Singletons

The world of only children

8 Preemptive “Strikes” for Peaceful Family Holidays

How to create conflict-free family holiday get-togethers.

 

When I am trying to make sure the turkey doesn't dry out or the potato casserole doesn't burn, the last thing I want to hear is my daughters arguing about a ten-year-old slight or difference.

Whether you are the host or a guest, family holidays resurrect memories and emotions—both happy and troublesome. The added stress that comes with the holidays increases most everyone's sensitivity. Your daughter announces she is spending the holiday with her in-laws; your brother claims the distance is too great to spend the holiday at your house. Divorced parents? With which one do you celebrate? Even if you worked out these details years ago, another issue will crop up to raise your hackles and test your mettle. Holidays touch a nerve and in the process your expectations can get squashed or dented.

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Preemptive "Strikes" Tip Sheet

Preemptive "strikes" help you readjust, handle the unexpected, and avoid misunderstandings and hurt feelings so you can have the best holiday you can possibly have. Set up some lines of defense in advance. Here are a few possible ways to cope with different potentially disturbing scenarios.

1. Lower your expectations. Tell yourself that "perfect" isn't necessary. You probably won't get through the day without something going awry. From how you cut the apples for a pie to how long to cook the turkey, consider it a Happy Holiday if your mother or sister doesn't try to direct the day. And, if she does, remember, you knew it was coming. Accept the fact that she's that way to avoid a confrontation that will unnerve both of you.

2. Taming the "Turkey(s)" in your family. Most likely you have relatives you don't see often enough, the ones you have so much to tell that you could spend a week together. But almost every family has at least one relative who is best avoided, the one that causes trouble and may even think an inappropriate "dig" or comment is funny.

If you think (or know) a problem might arise, try to work it out beforehand. Call to say (or ask), "I don't want to ruin our celebration. Let's agree not to discuss this during the time we are together. Let's put this behind us, it is not important enough to dampen the day."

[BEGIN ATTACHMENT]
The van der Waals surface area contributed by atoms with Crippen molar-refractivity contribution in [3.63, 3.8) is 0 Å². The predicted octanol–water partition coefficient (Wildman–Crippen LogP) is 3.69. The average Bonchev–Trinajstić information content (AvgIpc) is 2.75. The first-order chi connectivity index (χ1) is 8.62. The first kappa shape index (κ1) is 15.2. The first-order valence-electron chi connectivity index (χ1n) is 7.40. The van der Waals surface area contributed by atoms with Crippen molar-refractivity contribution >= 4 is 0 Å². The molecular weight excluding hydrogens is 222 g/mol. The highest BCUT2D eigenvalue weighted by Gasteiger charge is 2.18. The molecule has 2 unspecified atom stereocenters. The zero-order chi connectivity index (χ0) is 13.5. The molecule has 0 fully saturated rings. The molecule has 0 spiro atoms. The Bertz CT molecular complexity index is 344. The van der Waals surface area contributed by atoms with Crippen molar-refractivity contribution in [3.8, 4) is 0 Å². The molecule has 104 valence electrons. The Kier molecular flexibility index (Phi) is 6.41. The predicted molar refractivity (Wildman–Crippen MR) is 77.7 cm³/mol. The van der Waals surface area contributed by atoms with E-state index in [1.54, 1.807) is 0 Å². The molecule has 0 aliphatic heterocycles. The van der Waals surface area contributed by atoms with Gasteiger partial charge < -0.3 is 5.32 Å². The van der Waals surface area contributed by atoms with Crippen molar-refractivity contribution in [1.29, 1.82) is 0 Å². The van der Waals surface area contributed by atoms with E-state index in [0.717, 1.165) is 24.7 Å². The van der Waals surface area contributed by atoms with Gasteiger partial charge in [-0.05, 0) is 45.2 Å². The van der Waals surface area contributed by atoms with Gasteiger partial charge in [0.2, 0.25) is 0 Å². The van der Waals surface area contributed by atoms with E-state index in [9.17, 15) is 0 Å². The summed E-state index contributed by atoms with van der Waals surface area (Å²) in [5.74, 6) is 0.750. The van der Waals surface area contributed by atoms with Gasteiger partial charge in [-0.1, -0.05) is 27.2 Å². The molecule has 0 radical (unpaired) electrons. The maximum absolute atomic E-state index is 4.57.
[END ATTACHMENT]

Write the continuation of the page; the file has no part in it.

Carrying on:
Ask yourself if a disagreement is important enough to create a family division. It costs you nothing to be the "bigger person." And, really, is it important to be right all the time?

3. Put someone on "high alert." Tell her if she sees you cornered to come rescue you. "You are needed in the kitchen." "The children want you to play a game with them." Interference like that will extricate you from the confrontational relative.

4. Pre-think who sits next to whom if you foresee trouble or that one person will be uncomfortable or unhappy seated next to the other.

5. Play dumb when asked how you feel about a sensitive subject or family feud. Simply dismiss it by saying, "I don't know" or "I don't have an answer for that."

6. Add friends to the mix to dilute difficult family members. We all have friends who live too far to travel to their relatives or don't have any. They can become regulars at your festivities...and after a few years feel like family members. Not only are they an important part of your created family, but they can also help diffuse tensions. Try it if you haven't. It works.

7. Mix in some fun that includes both adults and children. Most families have an activity or two in place already-a walk before dessert, touch football in the yard, chocolate turkeys or Santas for the children.  In our house at Thanksgiving, we sing "Hello, Mr. Turkey, How are You," a short rhyming song learned by a friend's child in nursery school. He is now twelve-years-old and continues to lead us.

Divide your guests into groups to answer questions about Thanksgiving. You can find a variety of quizzes, long and short, to print out and pass around: 100 Thanksgiving Trivia Questions? This link takes you to an assortment of printable Thanksgiving quizzes. You can look through for the one that is just right for your group.

8. Be thankful. Take a few moments to be grateful. Go around the table giving young and old an opportunity to share what they are thankful for. You may hear, "I'm thankful for my dog," from a six-year-old, but you will also hear many touching, heartfelt feelings of love and family. That same six-year-old may surspise you by saying, "My little sister."

Copyright 2011 by Susan Newman

 

Susan Newman, Ph.D., is a social psychologist and author. Her latest book is The Case for the Only Child: Your Essential Guide.

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